Jesus entered Jerusalem a week before his death as if he were the messiah, pushing through adoring crowds who sang and waved palm fronds at least that's what the story says. By this criterion at least, Pope Francis is further from Jesus than most popes have been. He entered Holy Week this year battered by assaults from the right wing of the American church, the Italian government, and even his immediate predecessor, the former pope Benedict XVI, who published a dense, eccentric reflection on the causes of the sexual abuse crisis: he believes, apparently, that airlines had to stop showing films with sex scenes in them because they provoked outbreaks of violence among passengers.
Old age may have eroded the 92-year-old former pontiff's faculties, but this makes the bedrock of his deep convictions stand out more clearly: he believes that without an independent source of good, or God, human relationships are only about power; that God can only be truly known through the Christian tradition; and that this knowledge is preserved in his church. This means the church's most important task is to guard this revelation and Benedict was for many years the chief doctrinal enforcer of the church. But now he seems to conflate the legal and bureaucratic protection given to academic theologians with those who enabled paedophile priests to avoid expulsion from the church. To be clear, he thinks that child abuse is an absolute moral evil which nothing can ever justify but also believes that certain styles of theological liberalism are themselves evils which nothing can justify.
Benedict, who blames the abuse crisis on unfettered sexuality, was a weak administrator; Francis, who blames the crisis on unfettered clerical power, has been much more determined in the exercise of his office. He has, as a result, made many more powerful enemies. His advocacy for refugees has upset politically conservative Catholics. His advocacy for the environment a subject on which he writes with extraordinary passion and urgency has further alienated the American right for whom it is an article of faith to disbelieve in global warming. While his behaviour over the abuse scandal, and over the church's teaching on sexuality, has been more equivocal and marked by many false steps, there is nonetheless a significant difference in temperament and style from his predecessor's approach to morality. Benedict is interested in whether particular acts are evil. For Francis, the more important question seems to be whether they can be forgiven.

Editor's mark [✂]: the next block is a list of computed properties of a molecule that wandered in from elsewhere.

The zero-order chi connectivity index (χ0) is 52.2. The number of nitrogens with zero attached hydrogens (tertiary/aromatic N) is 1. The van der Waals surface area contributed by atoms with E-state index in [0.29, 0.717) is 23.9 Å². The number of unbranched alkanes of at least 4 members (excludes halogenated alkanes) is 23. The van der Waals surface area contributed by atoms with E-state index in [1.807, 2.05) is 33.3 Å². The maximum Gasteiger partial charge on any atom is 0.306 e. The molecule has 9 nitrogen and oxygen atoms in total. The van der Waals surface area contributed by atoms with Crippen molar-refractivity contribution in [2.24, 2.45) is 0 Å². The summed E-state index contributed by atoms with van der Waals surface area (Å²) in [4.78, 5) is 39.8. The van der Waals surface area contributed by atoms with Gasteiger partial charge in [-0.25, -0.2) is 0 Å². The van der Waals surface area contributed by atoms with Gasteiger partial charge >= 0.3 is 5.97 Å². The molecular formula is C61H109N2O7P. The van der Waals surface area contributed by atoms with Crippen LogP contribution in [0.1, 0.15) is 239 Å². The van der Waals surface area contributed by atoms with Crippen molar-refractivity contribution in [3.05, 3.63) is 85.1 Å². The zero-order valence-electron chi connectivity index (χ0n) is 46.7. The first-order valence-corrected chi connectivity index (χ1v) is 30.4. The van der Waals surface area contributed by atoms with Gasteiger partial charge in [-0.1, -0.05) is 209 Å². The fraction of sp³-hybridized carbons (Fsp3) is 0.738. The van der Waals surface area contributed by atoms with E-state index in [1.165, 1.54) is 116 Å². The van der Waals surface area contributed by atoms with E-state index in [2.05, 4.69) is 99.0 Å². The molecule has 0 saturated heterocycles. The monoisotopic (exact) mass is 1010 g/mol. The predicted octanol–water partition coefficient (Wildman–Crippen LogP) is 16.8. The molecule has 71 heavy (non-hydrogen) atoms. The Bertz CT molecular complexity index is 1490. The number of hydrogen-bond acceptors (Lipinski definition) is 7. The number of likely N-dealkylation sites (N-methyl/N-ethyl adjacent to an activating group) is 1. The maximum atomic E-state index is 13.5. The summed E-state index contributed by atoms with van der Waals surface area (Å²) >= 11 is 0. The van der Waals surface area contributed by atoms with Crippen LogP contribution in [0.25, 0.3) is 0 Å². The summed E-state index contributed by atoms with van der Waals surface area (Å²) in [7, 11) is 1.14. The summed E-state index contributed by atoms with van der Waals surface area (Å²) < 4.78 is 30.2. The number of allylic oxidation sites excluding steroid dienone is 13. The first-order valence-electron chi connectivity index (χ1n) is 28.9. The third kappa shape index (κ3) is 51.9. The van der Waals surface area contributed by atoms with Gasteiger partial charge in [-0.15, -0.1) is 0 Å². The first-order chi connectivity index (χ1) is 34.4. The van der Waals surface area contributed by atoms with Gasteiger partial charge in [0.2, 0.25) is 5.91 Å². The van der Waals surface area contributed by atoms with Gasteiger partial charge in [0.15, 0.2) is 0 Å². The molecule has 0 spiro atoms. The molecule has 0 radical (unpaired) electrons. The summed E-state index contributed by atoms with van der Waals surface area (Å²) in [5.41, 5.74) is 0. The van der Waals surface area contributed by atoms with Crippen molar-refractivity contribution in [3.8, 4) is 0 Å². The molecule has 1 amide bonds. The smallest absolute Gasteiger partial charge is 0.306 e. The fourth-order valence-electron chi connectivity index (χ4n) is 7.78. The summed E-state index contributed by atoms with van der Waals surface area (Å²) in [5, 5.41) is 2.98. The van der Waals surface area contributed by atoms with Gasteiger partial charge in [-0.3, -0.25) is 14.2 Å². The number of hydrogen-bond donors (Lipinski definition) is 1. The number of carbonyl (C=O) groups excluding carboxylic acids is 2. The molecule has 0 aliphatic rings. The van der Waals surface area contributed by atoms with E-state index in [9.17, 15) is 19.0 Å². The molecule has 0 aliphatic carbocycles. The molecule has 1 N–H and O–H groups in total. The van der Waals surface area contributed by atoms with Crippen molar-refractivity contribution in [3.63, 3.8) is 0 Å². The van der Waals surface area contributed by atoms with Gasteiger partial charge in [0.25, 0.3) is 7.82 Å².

Steve Bannon, Donald Trump's former chief strategist, represents a tendency as old as Constantine: the desire of secular rulers to control the church and direct it to their ends. The Catholic church in the US has been deeply split for the last 50 years, and one side in this battle identifies increasingly with the Republican party and so with Mr Trump. Mr Bannon has been trying to encourage a strain of Catholicism antithetical to Francis' values. He has tried to ally with populist and nationalist parties all over Europe. In Italy itself he has encouraged Matteo Salvini, the leader of the anti-immigrant Liga party, to attack the pope for his support of refugees. He has restored a decayed monastery and aims to turn it into a school for young men who may spread his view that there is a global war going on between Christianity and Islam. In an interview at the weekend with NBC, Mr Bannon accused the pope of being "political".
He predicts that compensation payments for child abuse will destroy the Catholic church in the US 15 dioceses and four religious orders have filed for bankruptcy under this strain in the last 15 years. The total paid out is close to $3bn. If this happens, the only obvious source of money will be the kind of rightwing super-rich who hope to buy the papacy as they have bought the Republican party. But churches are sustained in the long run by the mass of believers and the Catholic church is a supranational body. Mr Bannon is more right than he knows when he denounces it as globalist. To the extent that they are aware of these disputes, the 1.2 billion or so Catholics in the world are on Francis's side because they know he is on theirs.
From: The Guardian
Editorial: Tue 16 Apr 2019